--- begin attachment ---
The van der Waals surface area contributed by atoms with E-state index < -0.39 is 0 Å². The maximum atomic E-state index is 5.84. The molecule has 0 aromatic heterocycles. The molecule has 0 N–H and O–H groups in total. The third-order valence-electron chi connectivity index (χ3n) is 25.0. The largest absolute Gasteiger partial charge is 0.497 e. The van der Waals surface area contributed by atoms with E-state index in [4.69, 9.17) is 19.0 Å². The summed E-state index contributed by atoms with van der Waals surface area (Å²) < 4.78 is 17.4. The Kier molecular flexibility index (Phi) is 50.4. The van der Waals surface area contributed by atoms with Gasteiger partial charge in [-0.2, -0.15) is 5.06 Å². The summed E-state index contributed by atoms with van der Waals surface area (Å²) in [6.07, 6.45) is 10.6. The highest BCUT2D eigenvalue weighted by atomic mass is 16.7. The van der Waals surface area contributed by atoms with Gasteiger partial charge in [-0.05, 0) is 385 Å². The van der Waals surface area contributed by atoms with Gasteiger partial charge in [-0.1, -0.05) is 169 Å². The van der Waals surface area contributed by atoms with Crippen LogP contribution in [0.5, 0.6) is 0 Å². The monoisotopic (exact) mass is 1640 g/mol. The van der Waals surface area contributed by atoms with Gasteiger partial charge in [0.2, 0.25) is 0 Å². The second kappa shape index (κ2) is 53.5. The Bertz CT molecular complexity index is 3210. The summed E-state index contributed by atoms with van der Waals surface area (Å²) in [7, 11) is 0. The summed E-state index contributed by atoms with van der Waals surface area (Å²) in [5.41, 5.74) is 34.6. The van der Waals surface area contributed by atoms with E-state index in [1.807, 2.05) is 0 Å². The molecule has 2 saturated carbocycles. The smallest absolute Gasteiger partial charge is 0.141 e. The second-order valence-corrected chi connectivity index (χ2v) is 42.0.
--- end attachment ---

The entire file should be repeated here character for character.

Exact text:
The van der Waals surface area contributed by atoms with E-state index < -0.39 is 0 Å². The maximum atomic E-state index is 5.84. The molecule has 0 aromatic heterocycles. The molecule has 0 N–H and O–H groups in total. The third-order valence-electron chi connectivity index (χ3n) is 25.0. The largest absolute Gasteiger partial charge is 0.497 e. The van der Waals surface area contributed by atoms with E-state index in [4.69, 9.17) is 19.0 Å². The summed E-state index contributed by atoms with van der Waals surface area (Å²) < 4.78 is 17.4. The Kier molecular flexibility index (Phi) is 50.4. The van der Waals surface area contributed by atoms with Gasteiger partial charge in [-0.2, -0.15) is 5.06 Å². The summed E-state index contributed by atoms with van der Waals surface area (Å²) in [6.07, 6.45) is 10.6. The highest BCUT2D eigenvalue weighted by atomic mass is 16.7. The van der Waals surface area contributed by atoms with Gasteiger partial charge in [-0.05, 0) is 385 Å². The van der Waals surface area contributed by atoms with Gasteiger partial charge in [-0.1, -0.05) is 169 Å². The van der Waals surface area contributed by atoms with Crippen LogP contribution in [0.5, 0.6) is 0 Å². The monoisotopic (exact) mass is 1640 g/mol. The van der Waals surface area contributed by atoms with Gasteiger partial charge in [0.2, 0.25) is 0 Å². The second kappa shape index (κ2) is 53.5. The Bertz CT molecular complexity index is 3210. The summed E-state index contributed by atoms with van der Waals surface area (Å²) in [7, 11) is 0. The summed E-state index contributed by atoms with van der Waals surface area (Å²) in [5.41, 5.74) is 34.6. The van der Waals surface area contributed by atoms with E-state index in [1.807, 2.05) is 0 Å². The molecule has 2 saturated carbocycles. The smallest absolute Gasteiger partial charge is 0.141 e. The second-order valence-corrected chi connectivity index (χ2v) is 42.0.